The trial court ordered appellants to show cause, if there be any, in writing why the motion to dismiss should not be granted on or before July 25, 1980. The order stated:

"Unless adequate cause is shown pursuant to the foregoing order, the Court will enter an order of dismissal of this action immediately after July 25. If, however, some cause is shown upon which the Court desires hearing whether argumentative or evidentiary, the Court will then set the matter for hearing."

Appellants filed their responsive pleadings on July 3, 1980, alleging that appellees' motions were vexatious and in bad faith, that appellants had in fact complied with the court's orders with one exception approved by the court and that appellees had violated the court's order to provide appellants with their contention, witness and exhibit lists by June 29, 1980. Appellees' motion to dismiss was granted with prejudice pursuant to Indiana Rules of Trial Procedure, Rule 41(E) for failure "to comply with the rules of civil procedure and the Court's orders thereunder" without citation to the rules allegedly violated.

Trial Rule 41(E) reads:

"Failure to prosecute civil actions or comply with rules. Whenever there has been a failure to comply with these rules or when no action has been taken in a civil case for a period of sixty [60] days, the court, on motion of a party or on its own motion shall order a hearing for the purpose of dismissing such case. The court shall enter an order of dismissal at the plaintiff's costs if the plaintiff shall not show sufficient cause at or before such hearing. Dismissal may be withheld or reinstatement of dismissal may be made subject to the condition that the plaintiff comply with these rules and diligently prosecute the action and upon such terms that the court in its discretion determines to be necessary to assure such diligent prosecution."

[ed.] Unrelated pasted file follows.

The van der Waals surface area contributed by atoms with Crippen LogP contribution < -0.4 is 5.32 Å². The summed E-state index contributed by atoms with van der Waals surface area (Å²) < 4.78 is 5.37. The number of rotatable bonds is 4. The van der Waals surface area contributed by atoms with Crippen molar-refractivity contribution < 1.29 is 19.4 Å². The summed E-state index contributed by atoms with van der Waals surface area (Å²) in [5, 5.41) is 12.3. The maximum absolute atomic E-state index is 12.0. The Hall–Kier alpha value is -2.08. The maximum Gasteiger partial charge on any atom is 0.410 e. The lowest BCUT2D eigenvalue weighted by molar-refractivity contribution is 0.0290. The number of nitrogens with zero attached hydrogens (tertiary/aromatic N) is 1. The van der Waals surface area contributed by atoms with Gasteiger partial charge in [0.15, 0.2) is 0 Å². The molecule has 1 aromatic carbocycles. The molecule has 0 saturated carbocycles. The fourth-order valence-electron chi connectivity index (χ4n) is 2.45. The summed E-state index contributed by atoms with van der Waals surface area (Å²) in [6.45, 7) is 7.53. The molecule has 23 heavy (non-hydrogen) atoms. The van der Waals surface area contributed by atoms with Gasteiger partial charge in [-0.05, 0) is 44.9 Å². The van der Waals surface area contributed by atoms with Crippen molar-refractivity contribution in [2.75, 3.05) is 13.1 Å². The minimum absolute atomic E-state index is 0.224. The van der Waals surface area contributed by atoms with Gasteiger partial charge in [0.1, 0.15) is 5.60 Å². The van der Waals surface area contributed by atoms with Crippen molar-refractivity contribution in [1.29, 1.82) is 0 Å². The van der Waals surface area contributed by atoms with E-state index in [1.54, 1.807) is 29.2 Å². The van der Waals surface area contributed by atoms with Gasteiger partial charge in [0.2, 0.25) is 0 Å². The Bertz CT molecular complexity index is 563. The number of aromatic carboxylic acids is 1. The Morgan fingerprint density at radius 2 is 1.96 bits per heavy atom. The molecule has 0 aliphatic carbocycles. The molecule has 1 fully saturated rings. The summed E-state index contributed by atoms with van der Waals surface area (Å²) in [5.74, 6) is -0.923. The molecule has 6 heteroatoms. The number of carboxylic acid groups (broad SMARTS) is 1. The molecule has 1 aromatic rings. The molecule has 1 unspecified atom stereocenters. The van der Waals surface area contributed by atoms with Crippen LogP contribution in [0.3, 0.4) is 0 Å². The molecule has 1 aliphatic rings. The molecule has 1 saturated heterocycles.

The trial court may dismiss an action when a party fails to comply with the rules or when no action has been taken in a case for at least sixty days. Farinelli v. Campagna (1975) 166 Ind. App. 587, 338 N.E.2d 299.

Appellants claim the trial court erred in ruling on appellees' motion to dismiss without having ordered a hearing as required by TR. 41(E). Appellees contend appellants' failure to object waived any right to a hearing. Appellees further claim no prejudice was demonstrated because appellants responded in writing to the trial court's show cause order.

In Otte v. Tessman (1981) Ind., 426 N.E.2d 660, this Court reversed the Court of Appeals in two cases raising similar questions regarding the notice and hearing requirements on motions for summary judgment, Trial Rule 56(C). In Otte, supra, the trial court granted Tessman's motion for summary judgment and dismissed Otte's action after three years and three months had passed since the suit had been initiated. No hearing date, nor deadline for filing all evidentiary materials in support of or in opposition to the motion for summary judgment was set by the trial court. Otte did not respond to the motion, claiming she had the right to wait until the trial court set a hearing date.

In Commissioner, Ind. St. Highway Department v. Collins, consolidated with Otte, Collins's motion for summary judgment was granted four days after having been filed on the issue of liability. In both cases, the Court of Appeals held the respective trial *983 courts had not committed reversible error as the plaintiffs failed to demonstrate any resulting prejudice. Quoting Judge Staton in his dissenting opinion, this Court stated at 661: